Ballast-Free Variable-Speed Generation for Standalone and Grid-Connected Micro-Hydel Power Plants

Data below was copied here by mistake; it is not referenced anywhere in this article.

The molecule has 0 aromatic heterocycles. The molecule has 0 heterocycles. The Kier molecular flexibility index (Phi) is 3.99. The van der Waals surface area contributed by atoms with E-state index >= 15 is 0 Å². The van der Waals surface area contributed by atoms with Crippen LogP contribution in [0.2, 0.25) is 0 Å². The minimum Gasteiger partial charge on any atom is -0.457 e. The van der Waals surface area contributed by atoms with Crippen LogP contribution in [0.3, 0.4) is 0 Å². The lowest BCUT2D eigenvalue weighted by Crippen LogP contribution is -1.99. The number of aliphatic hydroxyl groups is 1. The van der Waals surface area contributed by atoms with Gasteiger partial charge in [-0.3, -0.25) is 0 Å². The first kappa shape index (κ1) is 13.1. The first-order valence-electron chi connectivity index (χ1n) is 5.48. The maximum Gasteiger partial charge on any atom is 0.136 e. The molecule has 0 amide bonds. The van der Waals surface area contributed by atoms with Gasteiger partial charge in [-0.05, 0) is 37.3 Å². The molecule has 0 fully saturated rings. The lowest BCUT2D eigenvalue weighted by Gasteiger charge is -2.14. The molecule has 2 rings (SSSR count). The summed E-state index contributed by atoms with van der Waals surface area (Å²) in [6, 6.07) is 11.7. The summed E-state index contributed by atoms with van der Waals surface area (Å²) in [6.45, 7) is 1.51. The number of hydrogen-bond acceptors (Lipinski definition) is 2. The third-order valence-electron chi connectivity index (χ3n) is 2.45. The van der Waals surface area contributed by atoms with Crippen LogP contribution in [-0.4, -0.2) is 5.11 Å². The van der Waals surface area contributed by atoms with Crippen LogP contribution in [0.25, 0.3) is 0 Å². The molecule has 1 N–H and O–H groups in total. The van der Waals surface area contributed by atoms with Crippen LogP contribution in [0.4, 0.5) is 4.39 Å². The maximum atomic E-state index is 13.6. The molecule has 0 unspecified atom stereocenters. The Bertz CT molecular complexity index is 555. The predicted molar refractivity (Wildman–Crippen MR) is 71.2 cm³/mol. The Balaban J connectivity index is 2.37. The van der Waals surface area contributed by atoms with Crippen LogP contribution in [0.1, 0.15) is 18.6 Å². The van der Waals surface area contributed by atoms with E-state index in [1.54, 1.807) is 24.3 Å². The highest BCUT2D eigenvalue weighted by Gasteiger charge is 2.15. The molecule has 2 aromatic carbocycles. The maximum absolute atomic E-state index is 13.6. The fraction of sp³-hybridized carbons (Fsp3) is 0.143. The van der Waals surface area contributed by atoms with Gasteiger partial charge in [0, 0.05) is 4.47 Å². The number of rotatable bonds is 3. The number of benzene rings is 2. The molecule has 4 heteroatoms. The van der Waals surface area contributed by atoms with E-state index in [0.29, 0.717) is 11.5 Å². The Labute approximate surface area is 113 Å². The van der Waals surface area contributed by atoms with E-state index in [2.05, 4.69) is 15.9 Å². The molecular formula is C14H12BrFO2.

Concerns about climate change brought about by the increasing usage of fossil fuels has made it imperative to develop sustainable energy usage based on renewable sources. Micro-hydel plants are an important source of renewable energy that can be exploited to supply requirements of local loads in remote locations while operating as an isolated source, or the larger network when operating in grid connected mode. The focus of this research is to develop an alternative topology to the one currently in use in micro-hydel power plants. While existing plants are based on a ballast-controlled, fixed-speed, operator-supervised model, the proposed work introduces a ballast-free, variable-speed generator capable of unsupervised operation. Conventional micro-hydel generators use o-the-shelf machines with the purported aim of reducing costs. They run at a fixed speed, maintaining constant electrical load by switch-ing a plant-situated ballast load to compensate for consumer load changes. Although the intention is to have a simplified control scheme and reduced costs, the conventional plants end up being expensive since the balance-of-system costs are increased. The plant re-quires supervision by a trained operator and frequent maintenance, failing which the reliability suers. The cost and maintenance reduction possible is analysed by comparing the proposed topology with a typical well designed conventional micro-hydel plant. The proposed topology takes the characteristics of the turbine into account, and by running at variable speed, ensures that only as much power is generated as required by the consumer load. This eliminates the ballast load and associated problems present in conventional plants. The generator can be connected to the grid, if present, enabling the available power to be fully utilized. The behavior of a hydraulic turbine operating at a fixed head and discharge rate with no flow control is analyzed. Based on the turbine characteristics, a generator topology is developed, which operates in a speed range dictated by the characteristics of the turbine. Continual supervision is unnecessary since the operation of the generator is within safe limits at all times. A simple emulator that can mimic the steady state and dynamic behaviour of the turbine is developed to test the proposed generator. The two-machine wound rotor generator proposed has an auxiliary exciter similar to a conventional brushless alternator with the additional provision for bidirectional power transfer. The shaft mounted rotor side electronics facilitate brushless operation, and to-gether with the stator side controllers form an embedded system that does away with having to tune the plant in-situ. The control scheme is evaluated for expected perfor-mance in dierent operating modes. The thesis also discusses an optimization of the synchronous speed of the generator with respect to the turbine characteristics. This minimizes the bidirectional slip power transfer requirements of the rotor side converters and leads to the lowest rating for the auxiliary machine. The proposed generator can then operate like a conventional synchronous gen-erator in the grid connected mode with a simplified control scheme.
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